New plays, even those running close to two hours, tend to forgo an intermission. An exception is John Guare’s “Nantucket Sleigh Ride,” which had its world premiere Monday at LCT’s Mitzi E. Newhouse Theatre. For good reason, there’s an intermission after a relatively short first act. Audience members, not to mention the actors, needs to catch their collective breath. Guare has packed enough plot into those first 45 minutes to fuel a dozen plays by Mamet or LaBute.
John Larroquette plays Edmund Gowery, a contemporary businessman who, 50 years ago, wrote one successful play, “Internal Structure of Stars,” but never had the inspiration to write another, much to his regret. “Nantucket Sleigh Ride,” for the most part, is a flashback to the events following a 1975 amateur production of “Internal Structure” in Nantucket when this promising playwright bought a house on the island as an investment only to discover that a kiddie-porn ring has been operating from the property.
The young Gowery copes with not writing a second play by working on two film projects that drop into his lap while dealing with the Nantucket police. One screenplay is a remake of Alfred Hitchcock’s “Suspicion,” to star Jane Fonda and Robert Redford and be directed by Roman Polanski. Only slightly less dazzling is the other project, to be produced by Disney from a series of children’s books written by the father (or maybe it’s the grandfather) of a woman named Elsie (Clea Alsip) who starred in the Nantucket production of “Internal Structure,” which Gowery refused to see because he hated amateur actors, much to the regret of everyone on the island but especially Elsie who never recovered from the snub.
This brief synopsis of the first act leaves out two adulterous affairs, the frequent appearances of Jorge Luis Borges (who happens to be Gowery’s favorite writer), the movie and the novel “Jaws” (which was the must-see movie and the must-read novel of 1975) and the amnesia of Elsie’s two sexually exploited children (Adam Chanler-Berat and Grace Rex), who set “Nantucket Sleigh Ride” in motion with their visit to the older Gowery’s office.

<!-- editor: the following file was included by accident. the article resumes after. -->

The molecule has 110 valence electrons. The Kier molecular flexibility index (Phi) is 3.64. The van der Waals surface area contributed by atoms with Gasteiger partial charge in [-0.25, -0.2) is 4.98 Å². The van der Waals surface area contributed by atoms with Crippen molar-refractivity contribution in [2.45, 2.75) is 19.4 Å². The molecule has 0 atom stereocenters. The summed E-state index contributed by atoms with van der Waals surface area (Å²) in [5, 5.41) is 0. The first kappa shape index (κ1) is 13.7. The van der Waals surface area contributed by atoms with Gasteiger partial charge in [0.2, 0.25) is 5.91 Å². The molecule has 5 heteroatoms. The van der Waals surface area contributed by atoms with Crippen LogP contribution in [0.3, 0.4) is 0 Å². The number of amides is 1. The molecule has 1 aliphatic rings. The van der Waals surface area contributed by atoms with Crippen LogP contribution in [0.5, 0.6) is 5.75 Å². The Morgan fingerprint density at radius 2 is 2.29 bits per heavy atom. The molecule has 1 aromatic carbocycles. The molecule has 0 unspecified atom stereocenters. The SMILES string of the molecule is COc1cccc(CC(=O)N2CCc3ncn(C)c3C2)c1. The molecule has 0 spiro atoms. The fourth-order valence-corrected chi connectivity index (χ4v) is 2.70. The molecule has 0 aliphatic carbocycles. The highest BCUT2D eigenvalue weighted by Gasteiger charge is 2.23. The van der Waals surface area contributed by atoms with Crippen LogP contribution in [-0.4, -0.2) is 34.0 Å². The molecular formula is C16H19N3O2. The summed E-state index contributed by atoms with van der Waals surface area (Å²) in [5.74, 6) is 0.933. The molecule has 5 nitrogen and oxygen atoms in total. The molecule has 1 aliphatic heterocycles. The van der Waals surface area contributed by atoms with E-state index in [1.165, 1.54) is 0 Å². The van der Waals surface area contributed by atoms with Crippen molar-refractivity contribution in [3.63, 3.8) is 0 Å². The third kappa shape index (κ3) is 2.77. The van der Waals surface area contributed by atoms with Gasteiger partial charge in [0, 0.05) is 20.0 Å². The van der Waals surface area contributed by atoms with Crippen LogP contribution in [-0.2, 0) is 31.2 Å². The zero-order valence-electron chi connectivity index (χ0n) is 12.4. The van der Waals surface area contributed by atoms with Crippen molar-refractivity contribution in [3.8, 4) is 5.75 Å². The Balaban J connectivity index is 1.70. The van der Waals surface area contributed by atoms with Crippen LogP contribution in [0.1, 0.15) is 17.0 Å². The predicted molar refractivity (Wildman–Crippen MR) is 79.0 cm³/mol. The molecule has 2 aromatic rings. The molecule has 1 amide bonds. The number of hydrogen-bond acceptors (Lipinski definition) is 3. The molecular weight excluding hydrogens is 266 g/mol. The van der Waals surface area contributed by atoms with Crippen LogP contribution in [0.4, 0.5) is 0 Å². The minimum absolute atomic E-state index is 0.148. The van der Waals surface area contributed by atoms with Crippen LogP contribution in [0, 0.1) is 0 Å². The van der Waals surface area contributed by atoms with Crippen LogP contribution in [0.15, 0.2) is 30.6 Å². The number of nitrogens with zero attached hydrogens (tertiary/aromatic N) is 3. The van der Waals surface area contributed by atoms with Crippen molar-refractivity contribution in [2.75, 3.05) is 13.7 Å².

Because there’s more action than an action movie, Larroquette doesn’t so much perform in this comedy as he tells it to us. Often, his conversations with the other actors are not face to face; rather, the second level of David Gallo’s set provides a kind of panoramic cupboard that opens to reveal various people whom Gowery speaks to in his imagination or on the phone.
Larroquette is a magnificent narrator. He also segues miraculously between the present and the past to convey both an older man’s smugness (for being wealthy) and a younger man’s angst (for being creatively burnt out). Even more inspired is German Jaramillo, who makes a most enchanting Jorge Luis Borges.
While attempting to follow the first act’s ever-twisting plot, however, one’s mind may drift to incidental problems with the play and its production. For starters, Jerry Zaks’ direction emphasizes the farcical situations, but most of the eye-popping performances are merely manic and not remotely amusing. Then there are Gowery’s many quotes from Borges, especially his “Labyrinths,” which bear almost no relation to the many labyrinths of Guare’s story. Also, Gowery uses a rotary phone in the 1975 scenes but makes the 2019 mistake of punching it. Over two decades ago, Paul Rudnick used that joke to much better effect in his “In & Out” screenplay. And very odd is Gowery’s “Suspicion” rewrite. He is asked to give the source of the heroine’s wealth, because Hitchcock failed to reveal it in the original. Um, no. The parents of Joan Fontaine’s character are rich, hence she has money.
That’s the first act of “Nantucket Sleigh Ride.” In the second act, the triple-cast Douglas Sills shows up as Walt Disney, fresh from a cryogenic chamber, his suit festooned with icicles (costumes by Emily Rebholz). Even more momentous, we learn that “Nantucket sleigh ride” is an old sailors’ expression that describes what happened when a harpooned whale used to drag a boat through the ocean waters. Usually, the animal died, but sometimes it was the men who were plunged to their death. Plays sometimes experience a similar sinking feeling.